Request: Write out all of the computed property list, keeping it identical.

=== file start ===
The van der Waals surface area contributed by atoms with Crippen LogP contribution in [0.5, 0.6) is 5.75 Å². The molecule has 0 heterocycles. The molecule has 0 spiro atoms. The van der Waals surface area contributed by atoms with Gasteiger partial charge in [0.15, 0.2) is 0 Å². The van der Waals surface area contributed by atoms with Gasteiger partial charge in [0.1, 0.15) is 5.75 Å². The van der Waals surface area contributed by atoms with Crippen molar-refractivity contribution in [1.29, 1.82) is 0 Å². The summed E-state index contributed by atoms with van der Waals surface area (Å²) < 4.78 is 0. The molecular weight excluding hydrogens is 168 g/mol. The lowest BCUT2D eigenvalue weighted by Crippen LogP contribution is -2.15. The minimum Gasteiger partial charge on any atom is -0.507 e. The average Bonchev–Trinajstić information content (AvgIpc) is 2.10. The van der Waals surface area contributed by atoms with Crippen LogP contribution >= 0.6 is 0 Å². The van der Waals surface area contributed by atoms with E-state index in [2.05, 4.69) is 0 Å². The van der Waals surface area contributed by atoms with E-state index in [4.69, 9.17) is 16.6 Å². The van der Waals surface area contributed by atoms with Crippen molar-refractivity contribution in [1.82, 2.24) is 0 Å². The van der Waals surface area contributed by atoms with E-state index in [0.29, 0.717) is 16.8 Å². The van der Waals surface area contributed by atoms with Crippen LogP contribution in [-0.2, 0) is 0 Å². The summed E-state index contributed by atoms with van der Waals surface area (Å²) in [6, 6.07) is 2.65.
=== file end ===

The van der Waals surface area contributed by atoms with Crippen LogP contribution in [0.5, 0.6) is 5.75 Å². The molecule has 0 heterocycles. The molecule has 0 spiro atoms. The van der Waals surface area contributed by atoms with Gasteiger partial charge in [0.15, 0.2) is 0 Å². The van der Waals surface area contributed by atoms with Gasteiger partial charge in [0.1, 0.15) is 5.75 Å². The van der Waals surface area contributed by atoms with Crippen molar-refractivity contribution in [1.29, 1.82) is 0 Å². The summed E-state index contributed by atoms with van der Waals surface area (Å²) < 4.78 is 0. The molecular weight excluding hydrogens is 168 g/mol. The lowest BCUT2D eigenvalue weighted by Crippen LogP contribution is -2.15. The minimum Gasteiger partial charge on any atom is -0.507 e. The average Bonchev–Trinajstić information content (AvgIpc) is 2.10. The van der Waals surface area contributed by atoms with Crippen LogP contribution >= 0.6 is 0 Å². The van der Waals surface area contributed by atoms with E-state index in [2.05, 4.69) is 0 Å². The van der Waals surface area contributed by atoms with E-state index in [4.69, 9.17) is 16.6 Å². The van der Waals surface area contributed by atoms with Crippen molar-refractivity contribution in [1.82, 2.24) is 0 Å². The van der Waals surface area contributed by atoms with E-state index in [0.29, 0.717) is 16.8 Å². The van der Waals surface area contributed by atoms with Crippen LogP contribution in [-0.2, 0) is 0 Å². The summed E-state index contributed by atoms with van der Waals surface area (Å²) in [6, 6.07) is 2.65.